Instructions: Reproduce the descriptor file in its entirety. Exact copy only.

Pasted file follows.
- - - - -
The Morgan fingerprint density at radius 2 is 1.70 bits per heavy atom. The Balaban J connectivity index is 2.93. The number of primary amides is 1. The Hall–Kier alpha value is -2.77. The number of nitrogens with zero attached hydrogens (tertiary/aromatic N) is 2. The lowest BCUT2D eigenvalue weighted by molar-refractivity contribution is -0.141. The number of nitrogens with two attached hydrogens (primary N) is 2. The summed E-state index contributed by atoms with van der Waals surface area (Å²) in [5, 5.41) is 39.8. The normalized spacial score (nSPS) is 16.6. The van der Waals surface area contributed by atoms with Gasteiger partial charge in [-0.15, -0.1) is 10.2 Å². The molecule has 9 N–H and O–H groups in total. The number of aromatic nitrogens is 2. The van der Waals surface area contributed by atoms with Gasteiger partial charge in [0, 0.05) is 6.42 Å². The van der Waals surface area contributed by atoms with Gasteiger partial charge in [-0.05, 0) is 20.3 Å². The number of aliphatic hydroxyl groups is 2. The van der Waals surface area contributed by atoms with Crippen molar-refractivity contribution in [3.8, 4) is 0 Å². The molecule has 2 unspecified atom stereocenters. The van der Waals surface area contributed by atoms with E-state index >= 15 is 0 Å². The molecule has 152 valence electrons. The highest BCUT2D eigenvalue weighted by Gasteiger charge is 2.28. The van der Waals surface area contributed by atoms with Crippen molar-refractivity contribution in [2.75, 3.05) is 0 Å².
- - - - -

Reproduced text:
The Morgan fingerprint density at radius 2 is 1.70 bits per heavy atom. The Balaban J connectivity index is 2.93. The number of primary amides is 1. The Hall–Kier alpha value is -2.77. The number of nitrogens with zero attached hydrogens (tertiary/aromatic N) is 2. The lowest BCUT2D eigenvalue weighted by molar-refractivity contribution is -0.141. The number of nitrogens with two attached hydrogens (primary N) is 2. The summed E-state index contributed by atoms with van der Waals surface area (Å²) in [5, 5.41) is 39.8. The normalized spacial score (nSPS) is 16.6. The van der Waals surface area contributed by atoms with Gasteiger partial charge in [-0.15, -0.1) is 10.2 Å². The molecule has 9 N–H and O–H groups in total. The number of aromatic nitrogens is 2. The van der Waals surface area contributed by atoms with Gasteiger partial charge in [0, 0.05) is 6.42 Å². The van der Waals surface area contributed by atoms with Gasteiger partial charge in [-0.05, 0) is 20.3 Å². The number of aliphatic hydroxyl groups is 2. The van der Waals surface area contributed by atoms with Crippen molar-refractivity contribution in [3.8, 4) is 0 Å². The molecule has 2 unspecified atom stereocenters. The van der Waals surface area contributed by atoms with E-state index >= 15 is 0 Å². The molecule has 152 valence electrons. The highest BCUT2D eigenvalue weighted by Gasteiger charge is 2.28. The van der Waals surface area contributed by atoms with Crippen molar-refractivity contribution in [2.75, 3.05) is 0 Å².